Activity: Seeing Stars
SHEET 5: GREAT CANADIANS
The Canadian Museum of Civilization has created an exhibition about influential and important Canadians. From the list below, choose five that you think best represent "great Canadians".
- Brother André (1845–1937) — Religious Brother. Founded Saint Joseph’s Oratory in Montreal: one of the world’s great Catholic sanctuaries.
- Mary Brant (ca. 1736–1796) and Joseph Brant (1742/43–1807) — Aboriginal leaders. Played a major political and diplomatic role between the Iroquois people and the British military during the War of American Independence.
- Pierre Bourgault (1934–2003) — Communicator. A colourful non-conformist and co-founder of, and spokesman for, the Rassemblement pour l’indépendance nationale.
- Samuel de Champlain (ca. 1570–1635) — explorer and administrator. Founded the city of Quebec: the first permanent European settlement in Canada, and one of the oldest in the Americas.
- Alphonse Desjardins (1854–1920) — Founder of the caisses populaires. Founded the credit union system in North America: an alternative to big banks.
- Tommy Douglas (1904–1986) — Premier of Saskatchewan and Leader of the New Democratic Party; pioneer of many innovative social programs, most notably universal healthcare.
- Timothy Eaton (1834–1907) — retailer. Founded the Eaton’s department stores: a chain that merchandised coast-to-coast through catalogue sales.
- James B. Harkin (1875–1955) — public servant. Architect of the National Parks system in Canada (and its first commissioner), who used his energy to preserve and protect Canada’s natural legacy.
- Lotta Hitschmanova (1909–1990) — humanitarian. Founded the Unitarian Service Committee of Canada, which helped thousands of refugees from war-torn countries find aid.
- Adelaide Hoodless (1857–1910) — educator and reformer. Founded the Women’s Institute to teach women about motherhood and household management.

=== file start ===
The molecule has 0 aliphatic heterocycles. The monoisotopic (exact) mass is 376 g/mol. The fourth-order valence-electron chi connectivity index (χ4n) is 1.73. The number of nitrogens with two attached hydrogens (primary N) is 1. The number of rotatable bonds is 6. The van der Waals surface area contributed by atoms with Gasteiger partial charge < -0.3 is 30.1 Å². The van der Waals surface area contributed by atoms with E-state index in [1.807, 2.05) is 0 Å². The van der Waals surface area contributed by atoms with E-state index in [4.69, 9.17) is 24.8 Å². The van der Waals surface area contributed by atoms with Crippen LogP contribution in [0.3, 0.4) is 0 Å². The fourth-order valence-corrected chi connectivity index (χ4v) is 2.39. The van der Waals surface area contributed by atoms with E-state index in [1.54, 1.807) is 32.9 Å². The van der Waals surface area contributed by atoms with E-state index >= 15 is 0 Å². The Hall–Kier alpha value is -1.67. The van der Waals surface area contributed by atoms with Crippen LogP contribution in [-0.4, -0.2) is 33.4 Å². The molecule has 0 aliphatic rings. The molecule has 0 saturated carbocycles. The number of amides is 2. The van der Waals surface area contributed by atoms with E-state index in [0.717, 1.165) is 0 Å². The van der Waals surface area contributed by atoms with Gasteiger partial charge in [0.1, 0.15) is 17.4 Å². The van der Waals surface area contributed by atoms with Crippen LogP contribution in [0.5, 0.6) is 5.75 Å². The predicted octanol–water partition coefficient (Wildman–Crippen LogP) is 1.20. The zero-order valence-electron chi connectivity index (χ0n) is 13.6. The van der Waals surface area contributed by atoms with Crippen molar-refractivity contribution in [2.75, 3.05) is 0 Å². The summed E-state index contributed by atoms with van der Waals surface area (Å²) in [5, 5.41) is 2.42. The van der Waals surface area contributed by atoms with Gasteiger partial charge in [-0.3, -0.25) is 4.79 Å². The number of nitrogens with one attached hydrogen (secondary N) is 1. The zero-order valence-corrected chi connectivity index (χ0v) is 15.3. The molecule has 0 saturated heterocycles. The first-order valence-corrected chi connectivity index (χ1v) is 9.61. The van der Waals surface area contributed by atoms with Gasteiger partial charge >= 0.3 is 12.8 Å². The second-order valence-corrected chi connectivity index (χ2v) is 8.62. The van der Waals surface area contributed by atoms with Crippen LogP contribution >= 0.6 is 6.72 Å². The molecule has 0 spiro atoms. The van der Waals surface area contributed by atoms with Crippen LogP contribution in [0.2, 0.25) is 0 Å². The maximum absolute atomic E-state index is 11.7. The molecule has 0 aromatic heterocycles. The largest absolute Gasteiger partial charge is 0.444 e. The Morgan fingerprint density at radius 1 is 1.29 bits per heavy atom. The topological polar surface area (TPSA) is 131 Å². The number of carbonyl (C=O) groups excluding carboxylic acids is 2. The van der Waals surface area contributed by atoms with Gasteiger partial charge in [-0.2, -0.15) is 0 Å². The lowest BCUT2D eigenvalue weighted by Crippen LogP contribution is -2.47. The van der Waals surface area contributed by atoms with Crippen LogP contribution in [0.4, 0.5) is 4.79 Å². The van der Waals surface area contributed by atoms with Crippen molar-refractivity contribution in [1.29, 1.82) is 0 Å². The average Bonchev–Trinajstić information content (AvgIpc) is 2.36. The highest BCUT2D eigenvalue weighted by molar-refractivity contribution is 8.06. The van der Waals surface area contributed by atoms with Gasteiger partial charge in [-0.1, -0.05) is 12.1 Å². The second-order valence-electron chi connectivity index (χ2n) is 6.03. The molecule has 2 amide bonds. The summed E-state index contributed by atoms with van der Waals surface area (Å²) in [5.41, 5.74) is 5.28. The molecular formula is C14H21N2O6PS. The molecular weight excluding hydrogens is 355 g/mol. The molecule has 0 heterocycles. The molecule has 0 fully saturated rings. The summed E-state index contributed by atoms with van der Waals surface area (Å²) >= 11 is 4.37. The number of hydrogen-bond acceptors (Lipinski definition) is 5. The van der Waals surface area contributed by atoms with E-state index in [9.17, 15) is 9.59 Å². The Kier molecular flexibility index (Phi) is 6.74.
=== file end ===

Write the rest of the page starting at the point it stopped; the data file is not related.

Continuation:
- Herman Smith “Jackrabbit” Johannsen (1875–1987) — Cross-country skier. Founded numerous ski clubs and programs to encourage people to become, and remain, physically active well into old age.
- Arthur Lismer (1885–1969) — educator and artist. Member of the Group of Seven, and instrumental in educating a generation of young people about art.
- Nellie McClung (1873–1951) — feminist. Fought for a woman’s right to vote and run for office, and was one of the Famous Five who fought to have women recognized as “persons” under the law.
- John A. Macdonald (1815–1891)— first Prime Minister of Canadian Confederation. Principal author of the Canadian Constitution; unified the country by spearheading the construction of a transcontinental railway.
- Thomas D’Arcy McGee (1825–1868) — journalist and politician. A founder of Confederation, advocate of Irish rights; later assassinated.
- Louis-Joseph, Marquis de Montcalm (1712–1759) and James Wolfe (1727–1759) — soldiers. Fought on the Plains of Abraham for possession of the country by either France or Great Britain. Both men died of wounds they received on the battlefield.
- Peter Pitseolak (1902–1973) —photographer and artist. Captured his Inuit culture through photography and painting at a time of rapid transition in the Canadian North.
- Francis Rattenbury (1867–1935) — architect. Colourful architect whose work dominates the cityscapes of British Columbia.
- Mordecai Richler (1931–2001) — writer. Prolific and humorous writer who captured the complex Jewish culture of Montreal.
- Gabrielle Roy (1909–1983) — writer. Inspired by the miseries of urban life, she wrote many novels which have become Canadian classics.
- Jeanne Sauvé (1922–1993) — Speaker of the House of Commons and Governor General of Canada. Pioneered women’s roles in politics; first Quebec woman elected to federal parliament; first woman to become Speaker of the House of Commons and first female Governor General.
- Joey Smallwood (1900–1991) — Premier of Newfoundland. Responsible for bringing Newfoundland into Confederation.
- David Thompson (1770–1857) — mapmaker. Explored and mapped vast areas of the Canadian West.
- Jules R. Timmins (1889–1971) — mining entrepreneur. Founder of many mining operations on the Ungava Peninsula; responsible for the creation of many northern communities.
- Pierre E. Trudeau (1919–2000) — Prime Minister of Canada. Responsible for repatriating the Canadian constitution and instituting official bilingualism.